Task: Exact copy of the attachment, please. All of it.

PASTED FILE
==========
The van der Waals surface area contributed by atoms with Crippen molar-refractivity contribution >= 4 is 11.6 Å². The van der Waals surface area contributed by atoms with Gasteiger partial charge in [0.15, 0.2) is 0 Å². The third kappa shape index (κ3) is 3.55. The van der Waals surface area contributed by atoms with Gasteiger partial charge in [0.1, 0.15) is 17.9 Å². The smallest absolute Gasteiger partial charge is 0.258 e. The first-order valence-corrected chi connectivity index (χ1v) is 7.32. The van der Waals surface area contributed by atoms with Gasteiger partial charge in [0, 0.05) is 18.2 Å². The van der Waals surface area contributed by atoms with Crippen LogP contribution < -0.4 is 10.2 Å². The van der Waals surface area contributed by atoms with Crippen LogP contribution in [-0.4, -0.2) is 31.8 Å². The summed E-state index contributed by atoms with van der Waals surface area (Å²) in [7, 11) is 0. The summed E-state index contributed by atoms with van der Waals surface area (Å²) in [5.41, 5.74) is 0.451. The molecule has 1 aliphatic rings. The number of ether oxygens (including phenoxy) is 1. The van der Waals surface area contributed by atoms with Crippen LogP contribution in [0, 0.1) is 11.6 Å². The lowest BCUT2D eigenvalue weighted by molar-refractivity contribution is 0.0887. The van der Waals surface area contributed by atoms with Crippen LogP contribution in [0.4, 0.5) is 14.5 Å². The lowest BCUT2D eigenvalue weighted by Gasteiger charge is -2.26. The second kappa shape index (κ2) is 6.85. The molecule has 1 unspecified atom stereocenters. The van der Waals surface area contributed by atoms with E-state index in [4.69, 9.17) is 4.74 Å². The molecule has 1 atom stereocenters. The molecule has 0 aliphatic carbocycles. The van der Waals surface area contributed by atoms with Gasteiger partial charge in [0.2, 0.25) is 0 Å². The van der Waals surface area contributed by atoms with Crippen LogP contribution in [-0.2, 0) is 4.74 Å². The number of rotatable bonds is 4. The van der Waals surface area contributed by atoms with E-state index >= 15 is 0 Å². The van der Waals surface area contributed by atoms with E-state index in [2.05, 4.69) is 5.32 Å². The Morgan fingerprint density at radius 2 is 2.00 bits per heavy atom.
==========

The van der Waals surface area contributed by atoms with Crippen molar-refractivity contribution >= 4 is 11.6 Å². The van der Waals surface area contributed by atoms with Gasteiger partial charge in [0.15, 0.2) is 0 Å². The third kappa shape index (κ3) is 3.55. The van der Waals surface area contributed by atoms with Gasteiger partial charge in [0.1, 0.15) is 17.9 Å². The smallest absolute Gasteiger partial charge is 0.258 e. The first-order valence-corrected chi connectivity index (χ1v) is 7.32. The van der Waals surface area contributed by atoms with Gasteiger partial charge in [0, 0.05) is 18.2 Å². The van der Waals surface area contributed by atoms with Crippen LogP contribution < -0.4 is 10.2 Å². The van der Waals surface area contributed by atoms with Crippen LogP contribution in [-0.4, -0.2) is 31.8 Å². The summed E-state index contributed by atoms with van der Waals surface area (Å²) in [7, 11) is 0. The summed E-state index contributed by atoms with van der Waals surface area (Å²) in [5.41, 5.74) is 0.451. The molecule has 1 aliphatic rings. The number of ether oxygens (including phenoxy) is 1. The van der Waals surface area contributed by atoms with Crippen LogP contribution in [0, 0.1) is 11.6 Å². The lowest BCUT2D eigenvalue weighted by molar-refractivity contribution is 0.0887. The van der Waals surface area contributed by atoms with Crippen LogP contribution in [0.4, 0.5) is 14.5 Å². The lowest BCUT2D eigenvalue weighted by Gasteiger charge is -2.26. The second kappa shape index (κ2) is 6.85. The molecule has 1 unspecified atom stereocenters. The van der Waals surface area contributed by atoms with E-state index in [4.69, 9.17) is 4.74 Å². The molecule has 1 atom stereocenters. The molecule has 0 aliphatic carbocycles. The van der Waals surface area contributed by atoms with Gasteiger partial charge in [0.2, 0.25) is 0 Å². The van der Waals surface area contributed by atoms with Crippen LogP contribution in [-0.2, 0) is 4.74 Å². The number of rotatable bonds is 4. The van der Waals surface area contributed by atoms with E-state index >= 15 is 0 Å². The van der Waals surface area contributed by atoms with E-state index in [2.05, 4.69) is 5.32 Å². The Morgan fingerprint density at radius 2 is 2.00 bits per heavy atom.